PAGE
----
Salute to changing times

A step forward before a pulling back

Published: Oct 01 2019, 01:01:am

Thursday, August 10, 1989
THE BIG PARADE. Written by Gao Lili. Music by Qu Xiaosong, Zhao Qiuping. Directed by Chen Kaige. Running time: 95 minutes.  In Chinese with English subtitles. No B.C. Classification.

     Reviewed with:
     WOMAN DEMON HUMAN. Co-written by Zhiyu Li and Guoxun Song. Music by Yang Mao. Co-written and directed by Huang Shuqin. Running time: 106 minutes.  In Chinese with English subtitles. No B.C. Classification.

IN BETTER TIMES, THEY came by day.
    In 1984, after months of punishing drill, units of the Chinese military paraded in Beijing's Tiananmen Square to celebrate the 35th anniversary of the Peoples Republic.
    Later, they would come by night. Not 10 weeks ago [June 4, 1989], an armoured battle group "restored order" in the Chinese capital by violently clearing the square of protesters.
    The June assault came as a shock. Pundits, who had been surprised by the boldness of the students, now muttered darkly about a new cycle of repression in the world's largest nation.
    All of which serves to lend poignance to the line actor Wu Ruofu, playing Chinese army recruit Lu Chun, hurls at his drill instructor in director Chen Kaige's The Big Parade (1987).
    "People want their individuality," Lu tells military careerist Sun Fang (Sun Chun). "Times have changed."
    Indicating how they had changed were the stirrings in the world of dianying, the vigourous New Chinese Cinema. Indeed, the six features on view starting tomorrow [August 11, 1989] at the Vancouver East Cinema were picked to showcase the change.
    Before the June 4 massacre, Chen's probing service drama, with its barracks humour, questioning attitude towards parade-square extremities and mildly mocking approach to the big parade itself, indicated movement towards a more open society.
    The same could be said of Huang Shuqin's Woman Demon Human (1987), a backstage drama focusing on an actress and her search for self-fulfilment. The child of travelling players, teenaged Qiu Yun (Gong Lin) defies her foster father (Li Baotian) to take to the stage when it becomes obvious that she is "a born performer."
    Wilful as well as talented, the adult Qiu (Xu Shouli) finds fame playing demon roles in traditional Chinese opera. Her story begins and is punctuated by scenes of her triumphant performance as Zhong Kui, the matchmaking King of the Ghosts.
    Huang is proposing a symbolic equation in which the woman, by taking control of China's ancient (male) demons, emerges fully human. Like director Chen's soldier, Huang's actress is saying that times have changed.
    Unlike the soldier, she says it to herself. Like Huang, Qiu is a survivor of the Cultural Revolution, an event that is mentioned in dialogue rather than depicted.
    In the process, Qiu learned to wear the mask of tradition and live for another day. Her tale suggests that China's new cinema may well be hunkering down today and preparing for "new" new cinemas to come.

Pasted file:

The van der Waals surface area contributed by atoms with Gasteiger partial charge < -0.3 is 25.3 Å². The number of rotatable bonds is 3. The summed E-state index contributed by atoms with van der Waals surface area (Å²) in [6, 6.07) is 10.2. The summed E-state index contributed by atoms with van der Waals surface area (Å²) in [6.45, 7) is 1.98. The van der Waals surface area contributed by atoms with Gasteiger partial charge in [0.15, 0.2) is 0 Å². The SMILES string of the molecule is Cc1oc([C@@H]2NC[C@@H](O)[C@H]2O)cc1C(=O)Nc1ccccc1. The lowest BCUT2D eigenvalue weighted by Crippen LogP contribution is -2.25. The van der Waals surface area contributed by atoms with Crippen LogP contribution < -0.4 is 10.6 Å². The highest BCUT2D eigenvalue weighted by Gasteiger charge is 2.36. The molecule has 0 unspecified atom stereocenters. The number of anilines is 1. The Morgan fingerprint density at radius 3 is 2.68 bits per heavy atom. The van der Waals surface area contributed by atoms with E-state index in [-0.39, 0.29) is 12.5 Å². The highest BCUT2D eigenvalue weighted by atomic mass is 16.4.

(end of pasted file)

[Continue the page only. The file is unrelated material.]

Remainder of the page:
*    *    *
     HISTORY ON THE RUN. It may be some time before the events of June 4 [1989] are mentioned in a Chinese movie. Taiwan is another matter. Already in production is We Shall Return, a drama based on the massacre.
    Developed by Hong Kong director Patrick Tam, the picture will tell the story of a soldier in the Peoples Liberation Army whose girlfriend is a student at Beijing University.

The above is a restored version of a Province review by Michael Walsh originally published in 1989. For additional information on this archived material, please visit my FAQ.

Afterword: Not every movie that’s announced gets made. I can find no evidence of Patrick Tam’s Tiananmen Square drama We Shall Return ever being filmed, let alone released. The first fictional feature to include the 1989 events in its story appears to have been director Xie Fei’s Chinese-language Black Snow (Ben ming nian), released in 1990. Two years later, it provided the backstory for Brandon Lee’s Jake Lo character in Dwight W. Little’s Hollywood action film Rapid Fire. Tiananmen wasn’t mentioned again until Hong Kong director Stanley Kwan’s 2002’s Lan Yu, a family crisis drama. Most recently, it figured in the plot of Lou Ye’s 2006 romance Summer Palace (Yi he yuan), a Chinese-French co-production.
    Documentarists are more direct about their interest in what Western media call “the Tiananmen Square massacre.” In 1995, PBS-TV’s Frontline series broadcast a three-hour-long look at the protests called The Gate of Heavenly Peace. Director Richard Gordon’s doc drew considerable criticism from the Chinese government. Not to be outdone, Canada’s National Film Board offered up director Wang Shui-bo’s Sunrise Over Tiananmen Square. It picked up a 1998 documentary short subject Oscar nomination for its trouble. More recently CNN correspondent Mike Chinoy directed Assignment China: Tiananmen, a 2014 TV documentary focusing on the journalists who covered the story.
    To date, the most compelling commentary on the Tiananmen moment has been British playwright Lucy Kirkwood’s 2013 drama Chimerica. A kaleidoscopic examination of the events and their aftermath, it was a multiple-award winner in London and went on to inspire a TV mini series. (I saw the superb 2019 production mounted by United Players in Vancouver, and can only hope that the mini series makes its way to Canadian television.) By contrast, there is no major Hollywood movie studio willing to touch the subject. It’s been said that China represents the greatest marketing opportunity in American film history, and it just doesn’t make financial sense to risk offending potential production partners. It’s also been said that movie moguls are more interested in making money than making waves . . .